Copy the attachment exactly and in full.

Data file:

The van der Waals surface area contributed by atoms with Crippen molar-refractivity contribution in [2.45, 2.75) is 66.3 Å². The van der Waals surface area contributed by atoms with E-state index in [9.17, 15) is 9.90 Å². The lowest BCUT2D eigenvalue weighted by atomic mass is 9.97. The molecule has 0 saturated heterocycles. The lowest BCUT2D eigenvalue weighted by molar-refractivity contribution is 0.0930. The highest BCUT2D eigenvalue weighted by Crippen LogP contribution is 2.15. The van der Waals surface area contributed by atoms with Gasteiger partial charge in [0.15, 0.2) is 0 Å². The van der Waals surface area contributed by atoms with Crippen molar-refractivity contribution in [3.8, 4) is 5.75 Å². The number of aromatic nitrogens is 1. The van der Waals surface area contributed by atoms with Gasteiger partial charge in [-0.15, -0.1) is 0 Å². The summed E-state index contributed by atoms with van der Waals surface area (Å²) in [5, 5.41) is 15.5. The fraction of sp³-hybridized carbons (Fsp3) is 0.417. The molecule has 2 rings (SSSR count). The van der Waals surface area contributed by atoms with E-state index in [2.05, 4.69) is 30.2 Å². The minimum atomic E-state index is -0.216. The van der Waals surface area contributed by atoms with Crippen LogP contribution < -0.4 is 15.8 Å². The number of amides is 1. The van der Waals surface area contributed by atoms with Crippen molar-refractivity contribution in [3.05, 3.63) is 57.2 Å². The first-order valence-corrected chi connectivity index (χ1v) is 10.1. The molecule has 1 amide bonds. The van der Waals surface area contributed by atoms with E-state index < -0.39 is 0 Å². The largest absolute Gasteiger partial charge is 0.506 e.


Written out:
The van der Waals surface area contributed by atoms with Crippen molar-refractivity contribution in [2.45, 2.75) is 66.3 Å². The van der Waals surface area contributed by atoms with E-state index in [9.17, 15) is 9.90 Å². The lowest BCUT2D eigenvalue weighted by atomic mass is 9.97. The molecule has 0 saturated heterocycles. The lowest BCUT2D eigenvalue weighted by molar-refractivity contribution is 0.0930. The highest BCUT2D eigenvalue weighted by Crippen LogP contribution is 2.15. The van der Waals surface area contributed by atoms with Gasteiger partial charge in [0.15, 0.2) is 0 Å². The van der Waals surface area contributed by atoms with Crippen molar-refractivity contribution in [3.8, 4) is 5.75 Å². The number of aromatic nitrogens is 1. The van der Waals surface area contributed by atoms with Gasteiger partial charge in [-0.15, -0.1) is 0 Å². The summed E-state index contributed by atoms with van der Waals surface area (Å²) in [5, 5.41) is 15.5. The fraction of sp³-hybridized carbons (Fsp3) is 0.417. The molecule has 2 rings (SSSR count). The van der Waals surface area contributed by atoms with E-state index in [2.05, 4.69) is 30.2 Å². The minimum atomic E-state index is -0.216. The van der Waals surface area contributed by atoms with Crippen LogP contribution < -0.4 is 15.8 Å². The number of amides is 1. The van der Waals surface area contributed by atoms with Crippen molar-refractivity contribution in [3.05, 3.63) is 57.2 Å². The first-order valence-corrected chi connectivity index (χ1v) is 10.1. The molecule has 1 amide bonds. The van der Waals surface area contributed by atoms with E-state index < -0.39 is 0 Å². The largest absolute Gasteiger partial charge is 0.506 e.